The third work, written by Stimson, helps the readers to see the situation from various perspectives and provides the visual material that maximizes the understanding of the information. First of all, the author represents the view on the politicians' approval or disapproval from the perspective of trust or mistrust. Moreover, according to his position, it is necessary to consider the government's actions in complex, not the Congress separately, due to the fact that all government representatives perform the common function of ensuring the welfare of the population. The vivid example of Ronald Reagan's governing is a good illustrative example of how the actions of the president can cause the negative critics that would predetermine the disregard of both – the Senate and the president (Stimson 16). As one of the presidents, who transformed from the least approved to the most approved, the presidency of Reagan represents how the attitudes of people are shaped not just by their beliefs, but by actions of the government that can lead to trust or distrust (Stimson 17). Therefore, the above-mentioned situation is one of the evidence that the current attitude of the public to the government is to a great extent predetermined by the behavior of its members. According to Stimson, the investigation of people's approval or disapproval of the presidents and Congress should be considered in complex. Relying on the empirical research, Stimson also reflects the role of individual factors in estimating the definite senators (22). Hence, the useful information about individuals that can be presented in media is also influential to shape the beliefs of the public. However, dealing with the Congress, it is important to pay attention to the fact that it represents an institution instead of individuals. As a result, the attitudes of people are shaped due to the knowledge they have. In particular, the attitude towards individual representatives of the Senate is different while the information about them is clearer and more available. Such assumption contradicts the idea offered by Hibbing and Theiss-Morse. In addition, mentioning a number of theories related to the presidency and to the actions can be shaped by the economy; moreover, the research by Hibbing and Theiss-Morse stated that the Congress's actions are transparent (3). In fact, they can be transparent, but probably not clear enough for the public to make the unambiguous solutions. Moreover, the interesting conclusion offered by Stimson is that the attitudes of people are commonly lower for the major actors, who are responsible for various actions in the economy and social life. At the same time, the attitude towards those, who play a little role to produce outcomes is more positive (Stimson 27). With regard to this, one can conclude that Stimson's work contributes to public perception of the Congress as the most influential institution for political or economics-related decisions. Stimson seems quite reliable. Moreover, it offers the idea that the approval or disapproval of the governmental institutions depends on the welfare level in the society.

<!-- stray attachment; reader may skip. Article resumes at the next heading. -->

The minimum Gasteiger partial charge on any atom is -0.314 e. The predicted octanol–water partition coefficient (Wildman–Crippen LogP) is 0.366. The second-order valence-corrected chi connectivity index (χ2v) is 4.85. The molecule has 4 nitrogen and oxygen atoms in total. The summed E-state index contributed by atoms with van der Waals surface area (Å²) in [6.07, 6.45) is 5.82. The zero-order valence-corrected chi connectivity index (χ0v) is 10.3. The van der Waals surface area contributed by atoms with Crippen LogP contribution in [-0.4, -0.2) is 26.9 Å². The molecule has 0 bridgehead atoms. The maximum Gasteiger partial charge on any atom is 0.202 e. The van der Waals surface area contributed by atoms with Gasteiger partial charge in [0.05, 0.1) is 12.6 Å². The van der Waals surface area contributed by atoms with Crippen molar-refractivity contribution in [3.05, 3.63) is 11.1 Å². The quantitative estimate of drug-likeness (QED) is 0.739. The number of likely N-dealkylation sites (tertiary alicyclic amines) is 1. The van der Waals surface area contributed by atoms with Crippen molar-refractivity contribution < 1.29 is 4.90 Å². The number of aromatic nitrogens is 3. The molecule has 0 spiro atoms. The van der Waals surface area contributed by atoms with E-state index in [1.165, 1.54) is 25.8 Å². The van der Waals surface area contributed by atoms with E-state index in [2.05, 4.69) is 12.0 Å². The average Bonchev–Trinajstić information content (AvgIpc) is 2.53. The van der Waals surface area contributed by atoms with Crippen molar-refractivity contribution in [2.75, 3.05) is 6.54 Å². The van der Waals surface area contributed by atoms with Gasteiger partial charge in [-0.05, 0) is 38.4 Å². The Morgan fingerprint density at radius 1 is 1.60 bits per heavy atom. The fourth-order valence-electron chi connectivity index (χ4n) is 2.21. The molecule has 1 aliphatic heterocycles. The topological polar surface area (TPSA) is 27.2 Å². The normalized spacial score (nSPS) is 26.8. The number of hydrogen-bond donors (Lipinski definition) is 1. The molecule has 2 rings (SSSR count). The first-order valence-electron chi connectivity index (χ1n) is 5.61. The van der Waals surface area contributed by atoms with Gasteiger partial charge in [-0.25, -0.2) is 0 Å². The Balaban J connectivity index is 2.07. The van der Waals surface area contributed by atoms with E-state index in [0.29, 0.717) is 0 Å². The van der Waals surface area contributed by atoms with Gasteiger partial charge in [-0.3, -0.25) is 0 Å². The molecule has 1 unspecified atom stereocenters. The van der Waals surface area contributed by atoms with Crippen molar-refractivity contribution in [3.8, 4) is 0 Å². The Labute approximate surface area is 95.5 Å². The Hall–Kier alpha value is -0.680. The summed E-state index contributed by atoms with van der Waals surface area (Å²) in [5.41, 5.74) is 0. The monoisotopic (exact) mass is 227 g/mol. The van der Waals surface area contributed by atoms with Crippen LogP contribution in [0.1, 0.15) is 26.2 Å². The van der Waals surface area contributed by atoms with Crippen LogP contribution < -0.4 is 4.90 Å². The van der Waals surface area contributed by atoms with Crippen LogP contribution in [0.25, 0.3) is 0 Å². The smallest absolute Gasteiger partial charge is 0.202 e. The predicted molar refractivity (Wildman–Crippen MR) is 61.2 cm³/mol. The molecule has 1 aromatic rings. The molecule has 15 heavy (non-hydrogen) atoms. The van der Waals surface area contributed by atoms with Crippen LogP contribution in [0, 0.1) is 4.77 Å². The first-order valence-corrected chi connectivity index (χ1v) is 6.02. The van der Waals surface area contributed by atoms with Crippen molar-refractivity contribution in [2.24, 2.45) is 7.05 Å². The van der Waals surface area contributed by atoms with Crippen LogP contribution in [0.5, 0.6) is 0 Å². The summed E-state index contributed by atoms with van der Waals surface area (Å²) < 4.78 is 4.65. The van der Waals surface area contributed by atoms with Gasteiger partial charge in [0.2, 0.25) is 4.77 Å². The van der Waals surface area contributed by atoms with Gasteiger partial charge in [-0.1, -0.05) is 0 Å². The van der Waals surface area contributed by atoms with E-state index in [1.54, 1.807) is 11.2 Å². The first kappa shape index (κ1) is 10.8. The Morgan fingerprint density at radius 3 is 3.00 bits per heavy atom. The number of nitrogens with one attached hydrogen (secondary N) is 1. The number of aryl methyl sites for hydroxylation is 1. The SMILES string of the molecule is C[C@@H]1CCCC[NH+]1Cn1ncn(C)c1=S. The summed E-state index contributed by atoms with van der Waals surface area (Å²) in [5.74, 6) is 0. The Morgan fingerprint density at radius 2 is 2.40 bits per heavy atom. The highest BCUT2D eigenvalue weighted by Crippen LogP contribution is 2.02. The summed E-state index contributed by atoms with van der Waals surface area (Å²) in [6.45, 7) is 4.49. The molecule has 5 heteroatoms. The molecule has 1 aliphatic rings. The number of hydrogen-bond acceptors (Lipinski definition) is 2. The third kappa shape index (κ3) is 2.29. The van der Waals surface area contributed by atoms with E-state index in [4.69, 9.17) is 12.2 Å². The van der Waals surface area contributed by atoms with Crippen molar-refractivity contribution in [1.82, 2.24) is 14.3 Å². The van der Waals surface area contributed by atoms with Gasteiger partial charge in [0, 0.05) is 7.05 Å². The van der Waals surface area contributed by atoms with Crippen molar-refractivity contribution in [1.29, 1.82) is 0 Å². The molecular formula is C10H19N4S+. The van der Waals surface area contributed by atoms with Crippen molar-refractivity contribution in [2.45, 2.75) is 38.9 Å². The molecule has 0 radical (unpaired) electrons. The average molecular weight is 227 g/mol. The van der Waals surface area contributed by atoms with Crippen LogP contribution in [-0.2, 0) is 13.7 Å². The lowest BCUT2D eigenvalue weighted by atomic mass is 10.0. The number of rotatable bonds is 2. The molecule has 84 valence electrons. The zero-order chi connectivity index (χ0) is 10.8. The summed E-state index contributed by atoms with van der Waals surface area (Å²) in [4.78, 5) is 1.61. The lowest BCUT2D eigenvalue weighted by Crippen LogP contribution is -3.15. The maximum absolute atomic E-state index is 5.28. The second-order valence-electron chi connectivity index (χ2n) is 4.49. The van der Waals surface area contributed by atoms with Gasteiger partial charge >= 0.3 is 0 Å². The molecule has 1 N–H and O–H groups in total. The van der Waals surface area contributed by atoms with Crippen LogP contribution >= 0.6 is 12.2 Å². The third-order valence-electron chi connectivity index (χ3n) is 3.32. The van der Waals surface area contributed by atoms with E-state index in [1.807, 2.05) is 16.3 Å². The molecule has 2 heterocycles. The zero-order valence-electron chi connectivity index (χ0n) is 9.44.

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To summarize, in the first chapter, the authors represent the Congress disregard more as the fault of people's improper expectations and superficial desire to live in a democratic society. Even though this idea is quite interesting, the fault cannot rely solely on the public. In order to view the entire image clearly, it is necessary to analyze the issue from the perspective of the Congress and governmental failures or advantages in complex with the beliefs of people. Therefore, the second chapter seems more persuasive than the first one because it provides a detailed analysis of the Congress' misdoings that can finally lead to failures and disregard. From my perspective, the third chapter is the most persuasive about the underlying reasons of the Congress disregard. In particular, the use of historical examples, statistical data, and analysis of the situation in tandem with the role of the Senate and presidents ensures a better understanding of how human attitude to the governmental institutions and representatives is shaped.